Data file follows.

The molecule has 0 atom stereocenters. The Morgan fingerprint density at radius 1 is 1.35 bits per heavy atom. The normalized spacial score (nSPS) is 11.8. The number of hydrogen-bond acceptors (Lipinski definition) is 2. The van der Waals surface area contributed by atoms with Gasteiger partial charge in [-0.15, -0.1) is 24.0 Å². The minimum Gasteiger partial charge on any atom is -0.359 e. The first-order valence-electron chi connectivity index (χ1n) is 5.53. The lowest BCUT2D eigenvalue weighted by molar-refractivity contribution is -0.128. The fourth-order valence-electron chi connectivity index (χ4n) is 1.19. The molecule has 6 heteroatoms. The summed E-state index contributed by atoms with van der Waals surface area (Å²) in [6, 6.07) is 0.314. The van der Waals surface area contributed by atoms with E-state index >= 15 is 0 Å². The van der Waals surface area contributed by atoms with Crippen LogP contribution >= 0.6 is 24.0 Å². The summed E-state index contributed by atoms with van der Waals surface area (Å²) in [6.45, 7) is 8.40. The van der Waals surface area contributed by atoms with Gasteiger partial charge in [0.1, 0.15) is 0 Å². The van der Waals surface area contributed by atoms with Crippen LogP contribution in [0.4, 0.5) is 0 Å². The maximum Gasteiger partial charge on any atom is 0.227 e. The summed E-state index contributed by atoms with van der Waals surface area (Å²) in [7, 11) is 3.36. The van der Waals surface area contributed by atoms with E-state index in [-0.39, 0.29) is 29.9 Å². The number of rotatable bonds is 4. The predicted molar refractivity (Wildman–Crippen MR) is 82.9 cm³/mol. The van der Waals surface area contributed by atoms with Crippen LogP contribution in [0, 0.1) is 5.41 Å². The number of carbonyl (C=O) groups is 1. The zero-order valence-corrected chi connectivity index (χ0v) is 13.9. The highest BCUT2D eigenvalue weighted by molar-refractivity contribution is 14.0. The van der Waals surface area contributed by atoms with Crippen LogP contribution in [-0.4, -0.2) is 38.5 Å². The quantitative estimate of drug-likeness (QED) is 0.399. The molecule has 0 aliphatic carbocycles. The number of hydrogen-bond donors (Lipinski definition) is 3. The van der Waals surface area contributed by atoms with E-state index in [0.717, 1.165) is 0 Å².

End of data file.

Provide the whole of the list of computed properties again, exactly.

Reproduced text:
The molecule has 0 atom stereocenters. The Morgan fingerprint density at radius 1 is 1.35 bits per heavy atom. The normalized spacial score (nSPS) is 11.8. The number of hydrogen-bond acceptors (Lipinski definition) is 2. The van der Waals surface area contributed by atoms with Gasteiger partial charge in [-0.15, -0.1) is 24.0 Å². The minimum Gasteiger partial charge on any atom is -0.359 e. The first-order valence-electron chi connectivity index (χ1n) is 5.53. The lowest BCUT2D eigenvalue weighted by molar-refractivity contribution is -0.128. The fourth-order valence-electron chi connectivity index (χ4n) is 1.19. The molecule has 6 heteroatoms. The summed E-state index contributed by atoms with van der Waals surface area (Å²) in [6, 6.07) is 0.314. The van der Waals surface area contributed by atoms with E-state index >= 15 is 0 Å². The van der Waals surface area contributed by atoms with Crippen LogP contribution >= 0.6 is 24.0 Å². The summed E-state index contributed by atoms with van der Waals surface area (Å²) in [6.45, 7) is 8.40. The van der Waals surface area contributed by atoms with Gasteiger partial charge in [0.1, 0.15) is 0 Å². The van der Waals surface area contributed by atoms with Crippen LogP contribution in [0.4, 0.5) is 0 Å². The maximum Gasteiger partial charge on any atom is 0.227 e. The summed E-state index contributed by atoms with van der Waals surface area (Å²) in [7, 11) is 3.36. The van der Waals surface area contributed by atoms with E-state index in [-0.39, 0.29) is 29.9 Å². The number of rotatable bonds is 4. The predicted molar refractivity (Wildman–Crippen MR) is 82.9 cm³/mol. The van der Waals surface area contributed by atoms with Crippen LogP contribution in [0, 0.1) is 5.41 Å². The number of carbonyl (C=O) groups is 1. The zero-order valence-corrected chi connectivity index (χ0v) is 13.9. The highest BCUT2D eigenvalue weighted by molar-refractivity contribution is 14.0. The van der Waals surface area contributed by atoms with Crippen LogP contribution in [-0.4, -0.2) is 38.5 Å². The quantitative estimate of drug-likeness (QED) is 0.399. The molecule has 0 aliphatic carbocycles. The number of hydrogen-bond donors (Lipinski definition) is 3. The van der Waals surface area contributed by atoms with E-state index in [0.717, 1.165) is 0 Å².